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Pushing for NBA MVP isn’t the best path to a championship

Chasing the NBA MVP has become a fool’s errand.

Denver Nuggets v Philadelphia 76ers Photo by Mitchell Leff/Getty Images

In Game 7 of the 2016 NBA Finals, Steph Curry, the first unanimous MVP in NBA history, and reigning 2015 MVP and champion, had a shitty game. He shot 6-of-19 from the field and Golden State was outscored by three points when he was on the floor. The game was an anxious rock fight from the tip, with the Cavs storming back thanks to a Draymond nut shot and subsequent suspension, from 3-1. The Warriors had just set the regular season record for most wins, breaking a record set by Michael Jordan’s Bulls, and had already had a miraculous comeback of their own against Kevin Durant and the Oklahoma City Thunder in the Western Conference Finals. So, there are many variables to look at when considering why the MVP didn’t get his ring, but it was the beginning of an emergent trend.

In 2017, MVP Russell Westbrook turned in one of the most remarkable, and divisive seasons in NBA history. Following the defection of who was supposed to be the Jordan to his Pippen, Kevin Durant, Westbrook went on a tear, averaging the first triple-double in a season since Oscar Robertson. His team went 47-35, good for sixth in the West, an overachieving but still lackluster win total for an MVP candidate. Still, the voters couldn’t resist the narrative, and gave the award to the player with the best stats. His team fell in the first round, going down meekly 1-4 to former teammate James Harden’s Rockets.

In 2018, it was finally Harden’s turn. The perennial MVP bridesmaid and inventor of the modern, again divisive, heliocentric offense, had an undeniable season. He scored 30 with nearly 9 assists per game, on 36 percent from three. Harden was joined by Chris Paul, one of the greatest point guards in league history, and his usage rate actually went up to 36% from 34% the previous year, as he reimagined the limits of what a team could accomplish when one guy has the ball nearly the entirety of every possession for an entire season. The Rockets blew what was probably their best shot at upsetting the Warriors (though 2019 could’ve and probably should’ve been their year as well), blowing a 3-2 Western Conference Finals lead. Harden played admirably in Games 6 and 7, getting 32 points in both, but Chris Paul’s body betrayed him and the Rockets simply didn’t have the horses to compete with the Warriors. Despite the 32 points in Game 7, he shot 15 percent from 3.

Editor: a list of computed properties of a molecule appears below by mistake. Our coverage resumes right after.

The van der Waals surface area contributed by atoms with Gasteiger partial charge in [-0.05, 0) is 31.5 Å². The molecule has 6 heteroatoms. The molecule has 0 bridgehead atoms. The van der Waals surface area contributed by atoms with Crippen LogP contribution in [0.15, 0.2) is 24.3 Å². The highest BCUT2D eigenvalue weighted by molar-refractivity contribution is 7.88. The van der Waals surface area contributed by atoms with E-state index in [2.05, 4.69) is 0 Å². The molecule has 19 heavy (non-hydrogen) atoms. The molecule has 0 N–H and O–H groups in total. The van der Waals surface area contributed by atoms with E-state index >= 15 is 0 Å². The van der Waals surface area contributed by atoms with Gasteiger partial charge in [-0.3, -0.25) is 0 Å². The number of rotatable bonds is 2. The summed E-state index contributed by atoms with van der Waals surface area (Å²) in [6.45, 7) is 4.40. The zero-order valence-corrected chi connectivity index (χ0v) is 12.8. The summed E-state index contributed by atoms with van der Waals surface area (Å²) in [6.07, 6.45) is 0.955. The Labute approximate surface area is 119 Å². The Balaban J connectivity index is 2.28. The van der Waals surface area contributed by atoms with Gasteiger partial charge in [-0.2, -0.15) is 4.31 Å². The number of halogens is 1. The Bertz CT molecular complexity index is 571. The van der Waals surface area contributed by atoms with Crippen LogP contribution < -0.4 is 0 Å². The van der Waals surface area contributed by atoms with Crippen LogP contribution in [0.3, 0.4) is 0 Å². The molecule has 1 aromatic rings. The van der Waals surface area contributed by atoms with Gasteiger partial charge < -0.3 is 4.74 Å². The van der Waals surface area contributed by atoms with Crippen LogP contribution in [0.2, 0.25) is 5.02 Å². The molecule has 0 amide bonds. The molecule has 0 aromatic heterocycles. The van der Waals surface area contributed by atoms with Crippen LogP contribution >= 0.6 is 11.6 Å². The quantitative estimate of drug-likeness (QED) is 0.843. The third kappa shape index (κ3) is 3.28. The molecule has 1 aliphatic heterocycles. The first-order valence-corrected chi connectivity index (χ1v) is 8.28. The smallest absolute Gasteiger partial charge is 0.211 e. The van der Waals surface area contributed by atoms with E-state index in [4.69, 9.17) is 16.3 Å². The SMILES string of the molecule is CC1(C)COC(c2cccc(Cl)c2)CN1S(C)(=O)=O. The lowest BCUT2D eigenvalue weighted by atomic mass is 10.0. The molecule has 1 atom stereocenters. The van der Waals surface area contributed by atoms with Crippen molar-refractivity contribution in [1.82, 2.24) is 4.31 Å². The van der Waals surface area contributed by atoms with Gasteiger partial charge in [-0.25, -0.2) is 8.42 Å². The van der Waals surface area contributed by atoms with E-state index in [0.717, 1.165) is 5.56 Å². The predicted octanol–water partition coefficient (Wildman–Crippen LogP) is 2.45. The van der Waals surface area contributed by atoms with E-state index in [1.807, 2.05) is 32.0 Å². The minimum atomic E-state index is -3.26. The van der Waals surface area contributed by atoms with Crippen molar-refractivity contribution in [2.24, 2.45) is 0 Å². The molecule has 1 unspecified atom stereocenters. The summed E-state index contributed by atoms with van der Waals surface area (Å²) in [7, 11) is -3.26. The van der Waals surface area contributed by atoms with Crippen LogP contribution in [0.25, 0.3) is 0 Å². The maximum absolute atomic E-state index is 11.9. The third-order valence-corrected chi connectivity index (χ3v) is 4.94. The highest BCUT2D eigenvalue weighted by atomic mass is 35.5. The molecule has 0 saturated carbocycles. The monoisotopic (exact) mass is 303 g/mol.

Giannis Antetokounmpo won the next two consecutive MVPs, with Mike Budenholzer’s beautiful efficiency machine constructed around him. The Bucks were a regular season juggernaut, winning 60 and 56 games respectively. But they were beaten in the Eastern Finals by the eventual champion Toronto Raptors after winning the first two games of the series, and they were embarrassed the next season by the Heat, who stymied, frustrated, and many thought at the time exposed Giannis in what still, even now, might be Erik Spoelstra’s masterpiece.

Nikola Jokic won the next two. The second season was fairly controversial, as the Nuggets, like Westbrook’s Thunder before him, finished sixth in the West (and another worthy candidate was arguably more important to his more successful team in the Eastern Conference). But Jokic was emerging as an advanced stat monster on a team without its second best player, Jamal Murray, recuperating from a major ACL tear. In 2021, the Nuggets were swept out of the second round by the Suns, and lost to the eventual champion Warriors in the first round of 2022, 1-4.

In 2023, NBA MVP Joel Embiid’s Philadelphia 76ers blew a 3-2 lead on the Celtics in the second round, going out sad in seven. Embiid was -27 in a laugher and scored 15 points. The conventional wisdom was that the brilliant big man simply ran out of gas.